///Making a Seamless Granite Background From a Photo in Photoshop

Making a Seamless Granite Background From a Photo in Photoshop

Photoshop Seamless Granite Background

In my article “Making a seamless parchment background”, I showed you
how to use Photoshop’s offset filter to modify a parchment paper image
to create a tiling background for a web page. The same techniques are
used in this tutorial, but you’ll see how I handle a photo with an
irregular image.

This photo was taken of a granite countertop. As you can see, the
photo is unevenly lit and was taken at an angle so that there is some
blurring in the foreground and the texture gets smaller in the
background because of the perspective – not an ideal photo to use for a
tiling background image!

I’ll start by cropping part of the photo to use for my background by using the Crop tool.

Following similar steps as “Making a seamless parchment paper background,” I’ll duplicate the original layer, then apply the Offset
filter to the copied layer (Filter > Other > Offset). One
difference is that because I want a seamless tiling image that can tile
both vertically and horizontally, I’ll apply an offset amount both
horizontally and vertically. The pixel amount is approximately half the
width or height of the document.

I add a layer mask to the offset layer by clicking
the “Add layer mask” icon in the bottom of the Layers palette, then use
an airbrush to begin masking out the visible edges. Remember – the
top/bottom and right/left edges currently will tile perfectly, so you
want to keep most of your edits to the center part of the document.
I’ve highlighted the masked areas where the underlying layer shows
through in a different color so that you can see what I’ve done.
Luckily, the granite texture is fairly forgiving, so it blends together
pretty well.

Because I’ve masked part of the left, right, top, and bottom,
however, the tiling will be a little off, as you can see in the diagram
below. The left-and-right edge is very obvious.

To fix this, I’ll combine both layers and apply the Offset filter again. To keep from losing what I’ve done so far, I duplicate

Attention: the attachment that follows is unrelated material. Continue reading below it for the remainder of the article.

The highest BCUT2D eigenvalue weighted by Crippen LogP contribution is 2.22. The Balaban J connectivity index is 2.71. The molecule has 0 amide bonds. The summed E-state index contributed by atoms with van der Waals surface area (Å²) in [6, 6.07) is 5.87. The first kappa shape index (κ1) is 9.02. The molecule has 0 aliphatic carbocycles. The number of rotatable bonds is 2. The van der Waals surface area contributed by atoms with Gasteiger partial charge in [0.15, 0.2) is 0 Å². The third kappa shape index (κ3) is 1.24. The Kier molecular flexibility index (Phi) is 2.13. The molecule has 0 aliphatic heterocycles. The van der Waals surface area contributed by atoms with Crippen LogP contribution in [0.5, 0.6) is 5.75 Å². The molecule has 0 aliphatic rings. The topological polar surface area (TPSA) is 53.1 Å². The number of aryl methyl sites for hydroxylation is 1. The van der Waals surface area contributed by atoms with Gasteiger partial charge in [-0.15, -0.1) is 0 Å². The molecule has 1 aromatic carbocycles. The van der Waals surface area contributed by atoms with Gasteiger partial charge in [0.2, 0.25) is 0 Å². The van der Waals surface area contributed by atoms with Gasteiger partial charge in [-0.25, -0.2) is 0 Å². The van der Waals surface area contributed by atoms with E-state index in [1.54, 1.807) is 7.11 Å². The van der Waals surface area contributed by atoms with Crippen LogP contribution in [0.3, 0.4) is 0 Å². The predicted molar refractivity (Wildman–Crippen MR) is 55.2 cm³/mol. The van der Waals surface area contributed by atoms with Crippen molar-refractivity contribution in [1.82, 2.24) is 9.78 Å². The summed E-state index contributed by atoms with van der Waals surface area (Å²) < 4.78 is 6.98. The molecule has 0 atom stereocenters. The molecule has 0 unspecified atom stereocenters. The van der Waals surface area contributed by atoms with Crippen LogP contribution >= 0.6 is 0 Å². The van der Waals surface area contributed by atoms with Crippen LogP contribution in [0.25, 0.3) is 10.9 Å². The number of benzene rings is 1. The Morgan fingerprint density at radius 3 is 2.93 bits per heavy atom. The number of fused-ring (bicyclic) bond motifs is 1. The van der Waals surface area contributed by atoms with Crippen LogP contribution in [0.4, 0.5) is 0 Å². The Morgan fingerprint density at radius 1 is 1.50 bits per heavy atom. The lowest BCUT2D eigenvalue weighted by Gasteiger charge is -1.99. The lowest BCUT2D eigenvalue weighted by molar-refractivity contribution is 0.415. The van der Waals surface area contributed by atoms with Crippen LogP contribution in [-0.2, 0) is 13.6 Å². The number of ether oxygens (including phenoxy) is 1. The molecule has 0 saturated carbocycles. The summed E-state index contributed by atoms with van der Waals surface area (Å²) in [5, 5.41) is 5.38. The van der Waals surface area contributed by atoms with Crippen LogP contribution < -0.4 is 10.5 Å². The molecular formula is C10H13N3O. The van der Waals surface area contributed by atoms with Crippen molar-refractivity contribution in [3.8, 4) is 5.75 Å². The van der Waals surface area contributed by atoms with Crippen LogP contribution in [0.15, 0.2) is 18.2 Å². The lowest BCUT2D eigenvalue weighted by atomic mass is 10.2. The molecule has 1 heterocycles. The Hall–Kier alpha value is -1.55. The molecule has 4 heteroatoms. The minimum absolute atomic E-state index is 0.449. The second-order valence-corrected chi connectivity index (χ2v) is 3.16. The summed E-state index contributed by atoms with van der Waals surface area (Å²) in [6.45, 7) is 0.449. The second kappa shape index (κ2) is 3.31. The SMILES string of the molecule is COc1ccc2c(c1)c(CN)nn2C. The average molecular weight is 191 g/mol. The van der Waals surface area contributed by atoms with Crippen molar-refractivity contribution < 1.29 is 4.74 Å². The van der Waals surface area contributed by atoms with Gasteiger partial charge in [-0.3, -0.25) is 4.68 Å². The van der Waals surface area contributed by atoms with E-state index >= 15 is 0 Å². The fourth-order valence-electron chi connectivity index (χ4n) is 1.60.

both layers (Shift-click to select both layers in the Layers palette
and drag them together on top of the “Create new layer” icon) and, with
both layers still selected, hit Ctrl-E to merge them together. Then I apply the Offset filter, but I only apply a horizontal offset to fix the left/right edges.

I apply a layer mask to the merged/offset layer and mask out the middle again.

With a different photo, it may have been necessary for me to offset
the image again vertically, but in this case I didn’t need to. The
final graphic tiles seamlessly. The diagram below shows the final
tiling image marked in red.

This type of image would be good for a general page background with
a content area over it that has a different background (perhaps the
parchment background from my other article!). Because of the natural
variance in the granite texture, the background will look obviously
tiled if it’s the only thing on a page. Adding page elements over this
background will help to disguise the repeated patterns.

2010-05-25T22:29:43+00:00 February 14th, 2008|Photoshop|0 Comments

About the Author:

Corrie Haffly is a web designer in the Sacramento, California region. She is the author of The Photoshop Anthology, published by SitePoint., and loves sharing tips and tutorials about using Photoshop.

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